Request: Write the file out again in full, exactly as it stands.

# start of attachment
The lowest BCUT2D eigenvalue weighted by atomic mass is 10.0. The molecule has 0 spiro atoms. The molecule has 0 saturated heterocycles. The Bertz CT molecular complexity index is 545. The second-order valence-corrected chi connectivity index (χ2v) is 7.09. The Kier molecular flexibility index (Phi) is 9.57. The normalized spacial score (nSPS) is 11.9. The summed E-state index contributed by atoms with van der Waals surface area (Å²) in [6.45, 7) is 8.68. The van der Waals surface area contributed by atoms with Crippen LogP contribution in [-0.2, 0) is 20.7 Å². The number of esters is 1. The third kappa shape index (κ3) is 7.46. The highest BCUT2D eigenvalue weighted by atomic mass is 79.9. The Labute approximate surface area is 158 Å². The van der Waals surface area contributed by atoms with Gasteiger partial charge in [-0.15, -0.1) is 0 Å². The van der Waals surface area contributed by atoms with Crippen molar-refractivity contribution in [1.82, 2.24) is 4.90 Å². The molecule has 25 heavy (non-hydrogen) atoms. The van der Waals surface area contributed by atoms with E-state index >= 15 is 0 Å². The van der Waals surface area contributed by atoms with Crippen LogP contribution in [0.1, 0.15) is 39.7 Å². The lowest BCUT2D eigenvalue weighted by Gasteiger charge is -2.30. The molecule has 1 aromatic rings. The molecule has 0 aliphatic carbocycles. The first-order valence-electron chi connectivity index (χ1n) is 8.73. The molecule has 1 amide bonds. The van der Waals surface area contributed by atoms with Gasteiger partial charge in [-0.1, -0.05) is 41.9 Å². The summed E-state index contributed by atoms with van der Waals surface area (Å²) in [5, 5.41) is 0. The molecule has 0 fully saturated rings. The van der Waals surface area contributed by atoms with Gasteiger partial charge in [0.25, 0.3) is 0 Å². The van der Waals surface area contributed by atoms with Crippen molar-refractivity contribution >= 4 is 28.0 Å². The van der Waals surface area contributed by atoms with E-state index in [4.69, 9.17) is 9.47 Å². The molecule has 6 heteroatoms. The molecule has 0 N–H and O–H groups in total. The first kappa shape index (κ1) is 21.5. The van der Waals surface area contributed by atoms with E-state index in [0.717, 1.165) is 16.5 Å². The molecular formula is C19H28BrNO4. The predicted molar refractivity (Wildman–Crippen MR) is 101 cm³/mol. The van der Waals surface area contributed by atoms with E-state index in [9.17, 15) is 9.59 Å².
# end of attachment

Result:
The lowest BCUT2D eigenvalue weighted by atomic mass is 10.0. The molecule has 0 spiro atoms. The molecule has 0 saturated heterocycles. The Bertz CT molecular complexity index is 545. The second-order valence-corrected chi connectivity index (χ2v) is 7.09. The Kier molecular flexibility index (Phi) is 9.57. The normalized spacial score (nSPS) is 11.9. The summed E-state index contributed by atoms with van der Waals surface area (Å²) in [6.45, 7) is 8.68. The van der Waals surface area contributed by atoms with Crippen LogP contribution in [-0.2, 0) is 20.7 Å². The number of esters is 1. The third kappa shape index (κ3) is 7.46. The highest BCUT2D eigenvalue weighted by atomic mass is 79.9. The Labute approximate surface area is 158 Å². The van der Waals surface area contributed by atoms with Gasteiger partial charge in [-0.15, -0.1) is 0 Å². The van der Waals surface area contributed by atoms with Crippen molar-refractivity contribution in [1.82, 2.24) is 4.90 Å². The molecule has 25 heavy (non-hydrogen) atoms. The van der Waals surface area contributed by atoms with E-state index >= 15 is 0 Å². The van der Waals surface area contributed by atoms with Crippen LogP contribution in [0.1, 0.15) is 39.7 Å². The lowest BCUT2D eigenvalue weighted by Gasteiger charge is -2.30. The molecule has 1 aromatic rings. The molecule has 0 aliphatic carbocycles. The first-order valence-electron chi connectivity index (χ1n) is 8.73. The molecule has 1 amide bonds. The van der Waals surface area contributed by atoms with Gasteiger partial charge in [-0.1, -0.05) is 41.9 Å². The summed E-state index contributed by atoms with van der Waals surface area (Å²) in [5, 5.41) is 0. The molecule has 0 fully saturated rings. The van der Waals surface area contributed by atoms with Gasteiger partial charge in [0.25, 0.3) is 0 Å². The van der Waals surface area contributed by atoms with Crippen molar-refractivity contribution >= 4 is 28.0 Å². The van der Waals surface area contributed by atoms with E-state index in [4.69, 9.17) is 9.47 Å². The molecule has 6 heteroatoms. The molecule has 0 N–H and O–H groups in total. The first kappa shape index (κ1) is 21.5. The van der Waals surface area contributed by atoms with E-state index in [0.717, 1.165) is 16.5 Å². The molecular formula is C19H28BrNO4. The predicted molar refractivity (Wildman–Crippen MR) is 101 cm³/mol. The van der Waals surface area contributed by atoms with E-state index in [9.17, 15) is 9.59 Å².